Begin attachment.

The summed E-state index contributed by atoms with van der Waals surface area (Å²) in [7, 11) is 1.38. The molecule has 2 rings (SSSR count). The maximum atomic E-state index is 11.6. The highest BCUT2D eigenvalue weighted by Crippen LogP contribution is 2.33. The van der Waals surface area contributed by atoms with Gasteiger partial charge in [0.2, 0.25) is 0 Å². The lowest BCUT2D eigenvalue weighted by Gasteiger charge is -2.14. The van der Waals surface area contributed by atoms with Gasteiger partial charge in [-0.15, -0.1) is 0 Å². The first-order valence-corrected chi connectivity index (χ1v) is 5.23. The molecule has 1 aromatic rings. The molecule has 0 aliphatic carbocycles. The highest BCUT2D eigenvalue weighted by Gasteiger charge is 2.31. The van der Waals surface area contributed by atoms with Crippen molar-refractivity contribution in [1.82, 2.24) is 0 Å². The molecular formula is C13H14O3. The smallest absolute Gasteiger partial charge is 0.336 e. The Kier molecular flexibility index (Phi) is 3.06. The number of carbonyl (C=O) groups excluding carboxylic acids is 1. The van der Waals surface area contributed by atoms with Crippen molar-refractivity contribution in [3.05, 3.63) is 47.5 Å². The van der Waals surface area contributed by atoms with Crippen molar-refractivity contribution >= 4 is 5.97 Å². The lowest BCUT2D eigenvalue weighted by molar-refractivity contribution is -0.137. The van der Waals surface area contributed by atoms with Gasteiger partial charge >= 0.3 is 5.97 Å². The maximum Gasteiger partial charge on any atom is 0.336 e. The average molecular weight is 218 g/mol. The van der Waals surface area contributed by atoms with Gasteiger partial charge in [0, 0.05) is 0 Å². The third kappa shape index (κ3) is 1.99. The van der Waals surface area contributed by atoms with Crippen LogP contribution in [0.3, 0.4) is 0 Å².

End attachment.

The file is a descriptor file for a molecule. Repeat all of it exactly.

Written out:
The summed E-state index contributed by atoms with van der Waals surface area (Å²) in [7, 11) is 1.38. The molecule has 2 rings (SSSR count). The maximum atomic E-state index is 11.6. The highest BCUT2D eigenvalue weighted by Crippen LogP contribution is 2.33. The van der Waals surface area contributed by atoms with Gasteiger partial charge in [0.2, 0.25) is 0 Å². The lowest BCUT2D eigenvalue weighted by Gasteiger charge is -2.14. The van der Waals surface area contributed by atoms with Gasteiger partial charge in [-0.15, -0.1) is 0 Å². The first-order valence-corrected chi connectivity index (χ1v) is 5.23. The molecule has 1 aromatic rings. The molecule has 0 aliphatic carbocycles. The highest BCUT2D eigenvalue weighted by Gasteiger charge is 2.31. The van der Waals surface area contributed by atoms with Crippen molar-refractivity contribution in [1.82, 2.24) is 0 Å². The molecular formula is C13H14O3. The smallest absolute Gasteiger partial charge is 0.336 e. The Kier molecular flexibility index (Phi) is 3.06. The number of carbonyl (C=O) groups excluding carboxylic acids is 1. The van der Waals surface area contributed by atoms with Crippen molar-refractivity contribution in [3.05, 3.63) is 47.5 Å². The van der Waals surface area contributed by atoms with Crippen molar-refractivity contribution >= 4 is 5.97 Å². The lowest BCUT2D eigenvalue weighted by molar-refractivity contribution is -0.137. The van der Waals surface area contributed by atoms with Gasteiger partial charge >= 0.3 is 5.97 Å². The maximum Gasteiger partial charge on any atom is 0.336 e. The average molecular weight is 218 g/mol. The van der Waals surface area contributed by atoms with Gasteiger partial charge in [0, 0.05) is 0 Å². The third kappa shape index (κ3) is 1.99. The van der Waals surface area contributed by atoms with Crippen LogP contribution in [0.3, 0.4) is 0 Å².